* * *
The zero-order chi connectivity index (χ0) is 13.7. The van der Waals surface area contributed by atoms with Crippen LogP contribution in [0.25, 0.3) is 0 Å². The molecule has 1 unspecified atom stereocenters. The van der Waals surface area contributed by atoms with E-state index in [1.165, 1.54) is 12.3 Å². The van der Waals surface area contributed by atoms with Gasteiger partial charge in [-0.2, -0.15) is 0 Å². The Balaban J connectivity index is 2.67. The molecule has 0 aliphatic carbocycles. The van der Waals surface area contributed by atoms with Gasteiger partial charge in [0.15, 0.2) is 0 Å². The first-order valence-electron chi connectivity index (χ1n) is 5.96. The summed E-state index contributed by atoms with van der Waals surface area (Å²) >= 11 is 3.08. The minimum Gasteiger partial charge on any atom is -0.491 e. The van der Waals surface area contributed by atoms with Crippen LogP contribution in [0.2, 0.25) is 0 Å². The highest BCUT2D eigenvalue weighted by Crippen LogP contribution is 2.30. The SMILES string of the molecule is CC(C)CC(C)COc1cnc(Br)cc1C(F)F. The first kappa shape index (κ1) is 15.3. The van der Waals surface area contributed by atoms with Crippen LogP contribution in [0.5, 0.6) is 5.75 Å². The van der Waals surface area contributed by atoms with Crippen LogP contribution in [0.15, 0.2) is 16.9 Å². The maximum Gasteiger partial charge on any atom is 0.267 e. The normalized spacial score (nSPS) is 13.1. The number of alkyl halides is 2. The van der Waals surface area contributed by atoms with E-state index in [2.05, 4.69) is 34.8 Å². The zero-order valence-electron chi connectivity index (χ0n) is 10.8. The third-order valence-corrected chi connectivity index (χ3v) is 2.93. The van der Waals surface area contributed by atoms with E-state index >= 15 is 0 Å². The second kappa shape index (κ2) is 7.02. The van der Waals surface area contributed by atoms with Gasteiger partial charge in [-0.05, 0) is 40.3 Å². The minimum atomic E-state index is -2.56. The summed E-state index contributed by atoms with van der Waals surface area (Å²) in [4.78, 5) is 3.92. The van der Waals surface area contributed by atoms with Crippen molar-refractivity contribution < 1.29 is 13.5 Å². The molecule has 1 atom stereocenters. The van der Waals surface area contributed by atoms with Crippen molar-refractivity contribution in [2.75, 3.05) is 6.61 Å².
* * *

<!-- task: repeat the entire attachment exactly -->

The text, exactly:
The zero-order chi connectivity index (χ0) is 13.7. The van der Waals surface area contributed by atoms with Crippen LogP contribution in [0.25, 0.3) is 0 Å². The molecule has 1 unspecified atom stereocenters. The van der Waals surface area contributed by atoms with E-state index in [1.165, 1.54) is 12.3 Å². The van der Waals surface area contributed by atoms with Gasteiger partial charge in [-0.2, -0.15) is 0 Å². The Balaban J connectivity index is 2.67. The molecule has 0 aliphatic carbocycles. The van der Waals surface area contributed by atoms with Gasteiger partial charge in [0.15, 0.2) is 0 Å². The first-order valence-electron chi connectivity index (χ1n) is 5.96. The summed E-state index contributed by atoms with van der Waals surface area (Å²) >= 11 is 3.08. The minimum Gasteiger partial charge on any atom is -0.491 e. The van der Waals surface area contributed by atoms with Crippen LogP contribution in [0.2, 0.25) is 0 Å². The highest BCUT2D eigenvalue weighted by Crippen LogP contribution is 2.30. The SMILES string of the molecule is CC(C)CC(C)COc1cnc(Br)cc1C(F)F. The first kappa shape index (κ1) is 15.3. The van der Waals surface area contributed by atoms with Crippen LogP contribution in [0.5, 0.6) is 5.75 Å². The van der Waals surface area contributed by atoms with Crippen LogP contribution in [0.15, 0.2) is 16.9 Å². The maximum Gasteiger partial charge on any atom is 0.267 e. The normalized spacial score (nSPS) is 13.1. The number of alkyl halides is 2. The van der Waals surface area contributed by atoms with E-state index in [2.05, 4.69) is 34.8 Å². The zero-order valence-electron chi connectivity index (χ0n) is 10.8. The third-order valence-corrected chi connectivity index (χ3v) is 2.93. The van der Waals surface area contributed by atoms with E-state index >= 15 is 0 Å². The second kappa shape index (κ2) is 7.02. The van der Waals surface area contributed by atoms with Gasteiger partial charge in [-0.05, 0) is 40.3 Å². The minimum atomic E-state index is -2.56. The summed E-state index contributed by atoms with van der Waals surface area (Å²) in [4.78, 5) is 3.92. The van der Waals surface area contributed by atoms with Crippen molar-refractivity contribution < 1.29 is 13.5 Å². The molecule has 1 atom stereocenters. The van der Waals surface area contributed by atoms with Crippen molar-refractivity contribution in [2.75, 3.05) is 6.61 Å².